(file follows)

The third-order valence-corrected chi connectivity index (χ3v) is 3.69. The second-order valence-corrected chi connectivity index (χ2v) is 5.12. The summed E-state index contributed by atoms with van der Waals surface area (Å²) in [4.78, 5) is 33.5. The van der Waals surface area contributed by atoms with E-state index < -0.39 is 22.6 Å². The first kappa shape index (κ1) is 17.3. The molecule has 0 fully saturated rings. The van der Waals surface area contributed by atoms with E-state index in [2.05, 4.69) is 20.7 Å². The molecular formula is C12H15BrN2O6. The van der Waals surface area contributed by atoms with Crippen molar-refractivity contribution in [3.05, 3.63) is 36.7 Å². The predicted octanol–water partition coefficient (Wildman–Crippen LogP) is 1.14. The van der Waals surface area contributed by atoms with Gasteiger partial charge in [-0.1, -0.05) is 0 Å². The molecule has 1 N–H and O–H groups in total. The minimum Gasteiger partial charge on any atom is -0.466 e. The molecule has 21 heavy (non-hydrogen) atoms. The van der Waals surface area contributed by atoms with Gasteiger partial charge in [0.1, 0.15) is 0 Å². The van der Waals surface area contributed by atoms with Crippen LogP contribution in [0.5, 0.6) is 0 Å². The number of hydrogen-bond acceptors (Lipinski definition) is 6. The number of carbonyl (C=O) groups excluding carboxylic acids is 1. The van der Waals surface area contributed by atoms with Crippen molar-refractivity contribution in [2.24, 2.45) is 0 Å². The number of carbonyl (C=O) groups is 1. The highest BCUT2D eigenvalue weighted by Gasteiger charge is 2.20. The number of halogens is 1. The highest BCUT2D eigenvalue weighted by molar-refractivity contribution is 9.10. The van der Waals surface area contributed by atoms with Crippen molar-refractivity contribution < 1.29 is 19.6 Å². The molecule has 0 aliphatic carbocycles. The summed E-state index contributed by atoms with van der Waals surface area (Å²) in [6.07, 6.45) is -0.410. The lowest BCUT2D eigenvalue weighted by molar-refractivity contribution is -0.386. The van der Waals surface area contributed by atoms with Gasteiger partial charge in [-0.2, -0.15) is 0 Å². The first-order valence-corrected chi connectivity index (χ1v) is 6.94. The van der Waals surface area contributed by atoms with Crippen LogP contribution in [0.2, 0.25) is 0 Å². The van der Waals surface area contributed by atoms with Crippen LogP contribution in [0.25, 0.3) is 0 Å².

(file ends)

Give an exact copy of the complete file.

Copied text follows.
The third-order valence-corrected chi connectivity index (χ3v) is 3.69. The second-order valence-corrected chi connectivity index (χ2v) is 5.12. The summed E-state index contributed by atoms with van der Waals surface area (Å²) in [4.78, 5) is 33.5. The van der Waals surface area contributed by atoms with E-state index < -0.39 is 22.6 Å². The first kappa shape index (κ1) is 17.3. The molecule has 0 fully saturated rings. The van der Waals surface area contributed by atoms with E-state index in [2.05, 4.69) is 20.7 Å². The molecular formula is C12H15BrN2O6. The van der Waals surface area contributed by atoms with Crippen molar-refractivity contribution in [3.05, 3.63) is 36.7 Å². The predicted octanol–water partition coefficient (Wildman–Crippen LogP) is 1.14. The van der Waals surface area contributed by atoms with Gasteiger partial charge in [-0.1, -0.05) is 0 Å². The molecule has 1 N–H and O–H groups in total. The minimum Gasteiger partial charge on any atom is -0.466 e. The molecule has 21 heavy (non-hydrogen) atoms. The van der Waals surface area contributed by atoms with Gasteiger partial charge in [0.1, 0.15) is 0 Å². The van der Waals surface area contributed by atoms with Crippen LogP contribution in [0.5, 0.6) is 0 Å². The number of hydrogen-bond acceptors (Lipinski definition) is 6. The number of carbonyl (C=O) groups excluding carboxylic acids is 1. The van der Waals surface area contributed by atoms with Crippen molar-refractivity contribution in [2.24, 2.45) is 0 Å². The number of carbonyl (C=O) groups is 1. The highest BCUT2D eigenvalue weighted by Gasteiger charge is 2.20. The number of halogens is 1. The highest BCUT2D eigenvalue weighted by molar-refractivity contribution is 9.10. The van der Waals surface area contributed by atoms with Crippen molar-refractivity contribution < 1.29 is 19.6 Å². The molecule has 0 aliphatic carbocycles. The summed E-state index contributed by atoms with van der Waals surface area (Å²) in [6.07, 6.45) is -0.410. The lowest BCUT2D eigenvalue weighted by molar-refractivity contribution is -0.386. The van der Waals surface area contributed by atoms with Gasteiger partial charge in [-0.2, -0.15) is 0 Å². The first-order valence-corrected chi connectivity index (χ1v) is 6.94. The van der Waals surface area contributed by atoms with Crippen LogP contribution in [0.2, 0.25) is 0 Å². The van der Waals surface area contributed by atoms with Crippen LogP contribution in [0.25, 0.3) is 0 Å².